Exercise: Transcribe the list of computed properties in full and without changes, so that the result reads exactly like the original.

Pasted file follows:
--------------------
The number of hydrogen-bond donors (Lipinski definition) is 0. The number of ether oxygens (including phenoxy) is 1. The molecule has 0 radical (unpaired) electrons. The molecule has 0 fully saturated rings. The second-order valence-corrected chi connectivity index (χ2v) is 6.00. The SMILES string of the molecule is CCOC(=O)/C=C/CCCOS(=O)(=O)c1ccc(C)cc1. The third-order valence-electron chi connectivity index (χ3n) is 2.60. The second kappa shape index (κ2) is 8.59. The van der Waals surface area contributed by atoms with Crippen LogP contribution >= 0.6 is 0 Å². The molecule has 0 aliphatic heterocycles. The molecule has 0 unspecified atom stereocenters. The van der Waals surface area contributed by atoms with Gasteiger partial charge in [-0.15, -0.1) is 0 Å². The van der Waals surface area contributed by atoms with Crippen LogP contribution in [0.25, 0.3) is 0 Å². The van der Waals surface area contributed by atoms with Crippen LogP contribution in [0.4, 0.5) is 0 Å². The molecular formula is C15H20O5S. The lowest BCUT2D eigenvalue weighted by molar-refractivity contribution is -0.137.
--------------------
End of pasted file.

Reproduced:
The number of hydrogen-bond donors (Lipinski definition) is 0. The number of ether oxygens (including phenoxy) is 1. The molecule has 0 radical (unpaired) electrons. The molecule has 0 fully saturated rings. The second-order valence-corrected chi connectivity index (χ2v) is 6.00. The SMILES string of the molecule is CCOC(=O)/C=C/CCCOS(=O)(=O)c1ccc(C)cc1. The third-order valence-electron chi connectivity index (χ3n) is 2.60. The second kappa shape index (κ2) is 8.59. The van der Waals surface area contributed by atoms with Crippen LogP contribution >= 0.6 is 0 Å². The molecule has 0 aliphatic heterocycles. The molecule has 0 unspecified atom stereocenters. The van der Waals surface area contributed by atoms with Gasteiger partial charge in [-0.15, -0.1) is 0 Å². The van der Waals surface area contributed by atoms with Crippen LogP contribution in [0.25, 0.3) is 0 Å². The van der Waals surface area contributed by atoms with Crippen LogP contribution in [0.4, 0.5) is 0 Å². The molecular formula is C15H20O5S. The lowest BCUT2D eigenvalue weighted by molar-refractivity contribution is -0.137.